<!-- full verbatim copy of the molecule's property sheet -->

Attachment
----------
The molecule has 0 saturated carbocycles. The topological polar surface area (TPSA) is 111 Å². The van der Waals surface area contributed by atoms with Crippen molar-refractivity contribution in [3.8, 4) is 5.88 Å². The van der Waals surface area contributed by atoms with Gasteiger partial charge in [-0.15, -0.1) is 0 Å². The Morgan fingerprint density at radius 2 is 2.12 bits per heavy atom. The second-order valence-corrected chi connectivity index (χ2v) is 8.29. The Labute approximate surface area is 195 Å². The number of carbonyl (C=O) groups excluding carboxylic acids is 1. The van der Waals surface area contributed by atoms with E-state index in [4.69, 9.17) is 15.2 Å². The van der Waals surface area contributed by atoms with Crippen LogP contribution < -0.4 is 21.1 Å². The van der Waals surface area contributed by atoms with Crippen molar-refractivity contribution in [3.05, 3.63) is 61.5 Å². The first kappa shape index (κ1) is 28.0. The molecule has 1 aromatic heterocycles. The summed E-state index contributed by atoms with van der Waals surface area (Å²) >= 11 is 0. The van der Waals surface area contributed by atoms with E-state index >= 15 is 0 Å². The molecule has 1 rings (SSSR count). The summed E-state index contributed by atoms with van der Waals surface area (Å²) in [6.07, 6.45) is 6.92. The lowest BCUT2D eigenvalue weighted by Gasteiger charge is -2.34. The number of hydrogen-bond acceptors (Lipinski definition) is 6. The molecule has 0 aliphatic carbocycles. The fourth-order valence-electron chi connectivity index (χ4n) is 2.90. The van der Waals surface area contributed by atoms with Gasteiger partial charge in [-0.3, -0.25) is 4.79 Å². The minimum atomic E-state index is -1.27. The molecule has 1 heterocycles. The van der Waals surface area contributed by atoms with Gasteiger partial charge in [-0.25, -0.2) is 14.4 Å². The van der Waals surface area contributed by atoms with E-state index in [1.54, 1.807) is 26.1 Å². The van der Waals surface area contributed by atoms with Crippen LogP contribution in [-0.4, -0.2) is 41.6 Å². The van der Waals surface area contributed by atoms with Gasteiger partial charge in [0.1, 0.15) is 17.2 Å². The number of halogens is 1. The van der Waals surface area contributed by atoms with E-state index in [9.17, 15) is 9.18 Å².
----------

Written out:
The molecule has 0 saturated carbocycles. The topological polar surface area (TPSA) is 111 Å². The van der Waals surface area contributed by atoms with Crippen molar-refractivity contribution in [3.8, 4) is 5.88 Å². The van der Waals surface area contributed by atoms with Gasteiger partial charge in [-0.15, -0.1) is 0 Å². The Morgan fingerprint density at radius 2 is 2.12 bits per heavy atom. The second-order valence-corrected chi connectivity index (χ2v) is 8.29. The Labute approximate surface area is 195 Å². The number of carbonyl (C=O) groups excluding carboxylic acids is 1. The van der Waals surface area contributed by atoms with E-state index in [4.69, 9.17) is 15.2 Å². The van der Waals surface area contributed by atoms with Crippen LogP contribution < -0.4 is 21.1 Å². The van der Waals surface area contributed by atoms with Crippen molar-refractivity contribution in [3.05, 3.63) is 61.5 Å². The first kappa shape index (κ1) is 28.0. The molecule has 1 aromatic heterocycles. The summed E-state index contributed by atoms with van der Waals surface area (Å²) >= 11 is 0. The van der Waals surface area contributed by atoms with E-state index >= 15 is 0 Å². The molecule has 1 rings (SSSR count). The summed E-state index contributed by atoms with van der Waals surface area (Å²) in [6.07, 6.45) is 6.92. The lowest BCUT2D eigenvalue weighted by Gasteiger charge is -2.34. The number of hydrogen-bond acceptors (Lipinski definition) is 6. The molecule has 0 aliphatic carbocycles. The fourth-order valence-electron chi connectivity index (χ4n) is 2.90. The van der Waals surface area contributed by atoms with Gasteiger partial charge in [-0.3, -0.25) is 4.79 Å². The minimum atomic E-state index is -1.27. The molecule has 1 heterocycles. The van der Waals surface area contributed by atoms with Gasteiger partial charge in [-0.25, -0.2) is 14.4 Å². The van der Waals surface area contributed by atoms with E-state index in [1.54, 1.807) is 26.1 Å². The van der Waals surface area contributed by atoms with Crippen LogP contribution in [-0.4, -0.2) is 41.6 Å². The van der Waals surface area contributed by atoms with Gasteiger partial charge in [0.1, 0.15) is 17.2 Å². The number of halogens is 1. The van der Waals surface area contributed by atoms with E-state index in [9.17, 15) is 9.18 Å².